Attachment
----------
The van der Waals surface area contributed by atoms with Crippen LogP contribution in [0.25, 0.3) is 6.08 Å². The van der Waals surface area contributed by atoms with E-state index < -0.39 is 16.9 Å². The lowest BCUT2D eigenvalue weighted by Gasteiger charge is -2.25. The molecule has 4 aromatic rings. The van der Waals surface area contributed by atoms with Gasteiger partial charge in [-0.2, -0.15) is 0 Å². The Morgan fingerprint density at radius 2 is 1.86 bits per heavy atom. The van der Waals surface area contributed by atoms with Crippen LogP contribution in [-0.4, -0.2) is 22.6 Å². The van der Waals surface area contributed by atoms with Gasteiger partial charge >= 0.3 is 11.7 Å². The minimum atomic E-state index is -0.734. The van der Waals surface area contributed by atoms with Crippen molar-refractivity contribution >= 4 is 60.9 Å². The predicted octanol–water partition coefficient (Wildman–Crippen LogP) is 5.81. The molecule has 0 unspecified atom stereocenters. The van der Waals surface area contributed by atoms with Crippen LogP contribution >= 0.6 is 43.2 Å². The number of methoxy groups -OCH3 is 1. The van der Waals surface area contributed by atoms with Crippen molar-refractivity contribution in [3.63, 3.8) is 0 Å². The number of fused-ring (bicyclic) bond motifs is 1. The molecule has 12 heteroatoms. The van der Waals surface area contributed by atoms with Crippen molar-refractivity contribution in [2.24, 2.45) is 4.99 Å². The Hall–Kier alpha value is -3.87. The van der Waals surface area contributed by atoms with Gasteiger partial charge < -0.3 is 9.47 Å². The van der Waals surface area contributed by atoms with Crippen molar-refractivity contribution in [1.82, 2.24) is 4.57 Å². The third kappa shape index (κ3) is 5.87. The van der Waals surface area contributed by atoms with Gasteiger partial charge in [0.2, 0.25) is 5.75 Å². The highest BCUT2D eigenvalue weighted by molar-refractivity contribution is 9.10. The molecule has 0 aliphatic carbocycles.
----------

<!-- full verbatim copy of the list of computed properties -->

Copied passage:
The van der Waals surface area contributed by atoms with Crippen LogP contribution in [0.25, 0.3) is 6.08 Å². The van der Waals surface area contributed by atoms with E-state index < -0.39 is 16.9 Å². The lowest BCUT2D eigenvalue weighted by Gasteiger charge is -2.25. The molecule has 4 aromatic rings. The van der Waals surface area contributed by atoms with Gasteiger partial charge in [-0.2, -0.15) is 0 Å². The Morgan fingerprint density at radius 2 is 1.86 bits per heavy atom. The van der Waals surface area contributed by atoms with Crippen LogP contribution in [-0.4, -0.2) is 22.6 Å². The van der Waals surface area contributed by atoms with Gasteiger partial charge >= 0.3 is 11.7 Å². The minimum atomic E-state index is -0.734. The van der Waals surface area contributed by atoms with Crippen molar-refractivity contribution >= 4 is 60.9 Å². The predicted octanol–water partition coefficient (Wildman–Crippen LogP) is 5.81. The molecule has 0 unspecified atom stereocenters. The van der Waals surface area contributed by atoms with Crippen LogP contribution >= 0.6 is 43.2 Å². The number of methoxy groups -OCH3 is 1. The van der Waals surface area contributed by atoms with Crippen molar-refractivity contribution in [3.63, 3.8) is 0 Å². The number of fused-ring (bicyclic) bond motifs is 1. The molecule has 12 heteroatoms. The van der Waals surface area contributed by atoms with Crippen molar-refractivity contribution in [2.24, 2.45) is 4.99 Å². The Hall–Kier alpha value is -3.87. The van der Waals surface area contributed by atoms with Gasteiger partial charge < -0.3 is 9.47 Å². The van der Waals surface area contributed by atoms with Crippen molar-refractivity contribution in [1.82, 2.24) is 4.57 Å². The third kappa shape index (κ3) is 5.87. The van der Waals surface area contributed by atoms with Gasteiger partial charge in [0.2, 0.25) is 5.75 Å². The highest BCUT2D eigenvalue weighted by molar-refractivity contribution is 9.10. The molecule has 0 aliphatic carbocycles.